Image: Rough Diamonds poster – Netflix
In the Israeli-Flemish Netflix series “Rough Diamonds,” a man returns to the ultra-Orthodox community in Antwerp after years of exile. A strong and authentic story.
For a community that has a reputation for being closed and introverted, ultra-Orthodox Judaism pops up remarkably often in movies and series. This does not always fall on good ground. Both the documentary “My Unorthodox Life,” the drama series “Unorthodox” and the comedy series “Shtisel” were criticized for painting a superficial, incomplete, sensational and caricatured picture of the community. Whether ‘Rough Diamonds’ can count on more approval is not yet clear. But it is notable that the creators do their best to paint a balanced picture of that mysterious and strictly regulated world.
The Israeli team behind the series, director Rotem Shamir and screenwriter Yuval Yefet, has a proven track record. They collaborated on “Fauda,” a political thriller about the Israeli-Palestinian conflict. In ‘Rough Diamonds,’ a co-production with Belgian production house De Mensen, they explore the Antwerp diamond trade, although they try to make it primarily a suspenseful family drama.
The main character is Noah Wolfson, played charismatically by Belgian actor Kevin Janssens. He has lived in London for years, but returns with his infant son Tommy to his Hasidic family to say goodbye to his brother Yanki, who took his own life.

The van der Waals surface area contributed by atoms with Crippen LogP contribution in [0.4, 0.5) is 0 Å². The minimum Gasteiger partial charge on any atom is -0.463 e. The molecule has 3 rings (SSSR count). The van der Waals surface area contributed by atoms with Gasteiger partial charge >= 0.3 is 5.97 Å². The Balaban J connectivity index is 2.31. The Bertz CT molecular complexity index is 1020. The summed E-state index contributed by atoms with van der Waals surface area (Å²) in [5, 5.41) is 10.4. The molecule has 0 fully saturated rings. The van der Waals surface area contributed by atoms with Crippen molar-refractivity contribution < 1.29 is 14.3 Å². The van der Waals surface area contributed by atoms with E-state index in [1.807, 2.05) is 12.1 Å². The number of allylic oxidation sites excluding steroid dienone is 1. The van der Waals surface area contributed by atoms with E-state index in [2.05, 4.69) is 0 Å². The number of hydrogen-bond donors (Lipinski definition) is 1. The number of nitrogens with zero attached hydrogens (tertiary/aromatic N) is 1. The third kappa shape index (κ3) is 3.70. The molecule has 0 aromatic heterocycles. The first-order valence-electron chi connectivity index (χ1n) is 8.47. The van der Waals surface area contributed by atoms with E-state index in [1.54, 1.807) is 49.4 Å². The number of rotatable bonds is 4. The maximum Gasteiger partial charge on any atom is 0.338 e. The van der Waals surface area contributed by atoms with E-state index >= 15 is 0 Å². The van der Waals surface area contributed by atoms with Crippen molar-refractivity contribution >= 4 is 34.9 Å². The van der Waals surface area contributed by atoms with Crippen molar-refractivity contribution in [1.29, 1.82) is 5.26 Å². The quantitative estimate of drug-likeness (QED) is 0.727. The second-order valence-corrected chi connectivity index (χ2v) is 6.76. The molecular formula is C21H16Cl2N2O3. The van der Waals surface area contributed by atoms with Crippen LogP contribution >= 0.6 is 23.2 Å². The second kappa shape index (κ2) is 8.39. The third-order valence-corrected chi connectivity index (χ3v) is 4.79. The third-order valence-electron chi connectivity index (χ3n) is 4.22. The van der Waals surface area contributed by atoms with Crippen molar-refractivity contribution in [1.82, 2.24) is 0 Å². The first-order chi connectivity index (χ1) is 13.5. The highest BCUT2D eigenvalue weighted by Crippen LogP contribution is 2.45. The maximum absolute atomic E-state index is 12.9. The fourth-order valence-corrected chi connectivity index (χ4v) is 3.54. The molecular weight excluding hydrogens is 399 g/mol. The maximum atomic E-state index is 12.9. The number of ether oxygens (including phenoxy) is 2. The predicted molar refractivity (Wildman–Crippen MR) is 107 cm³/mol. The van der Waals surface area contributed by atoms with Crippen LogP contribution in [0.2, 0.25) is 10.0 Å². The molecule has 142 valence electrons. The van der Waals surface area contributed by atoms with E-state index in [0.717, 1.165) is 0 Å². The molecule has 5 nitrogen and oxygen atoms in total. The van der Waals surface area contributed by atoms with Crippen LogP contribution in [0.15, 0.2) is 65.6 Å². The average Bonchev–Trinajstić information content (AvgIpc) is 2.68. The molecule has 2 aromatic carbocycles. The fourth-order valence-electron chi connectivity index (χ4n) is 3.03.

Noah left at the time because he could not settle in that suffocating environment. From his oldest brother Eli (Robbie Cleiren), pater familias Ezra and the other men of the community, he does not immediately receive a very warm welcome. Mother Sarah and sister Adina, however, are happy to see him.
The longer Noah is in Antwerp, however, the more he understands that his family’s diamond business is in tight straits. A connection to the ruthless Albanian mafia, an ongoing police investigation and Noah’s own activities in his mother-in-law’s criminal gang tighten the thumbscrews even more.
If “Rough Diamonds” mirrors one narrative, it is “The Godfather. The series is a mix of family tragedies and crime. And it has a main character who wants to escape the environment of his youth but comes to the realization that it is part of his DNA.
There are worse examples to follow, and it would be unfair to call “Rough Diamonds” a lame knockoff. For that, the eight-part series goes to great lengths to portray the ultra-Orthodox world with credibility and even-handedness. Shamir and Yefet acknowledge the community’s limitations and often overly strict rules, but they equally underscore its qualities and assets. Moreover, the tasty mix of Flemish and Yiddish that the actors mouth sounds very natural.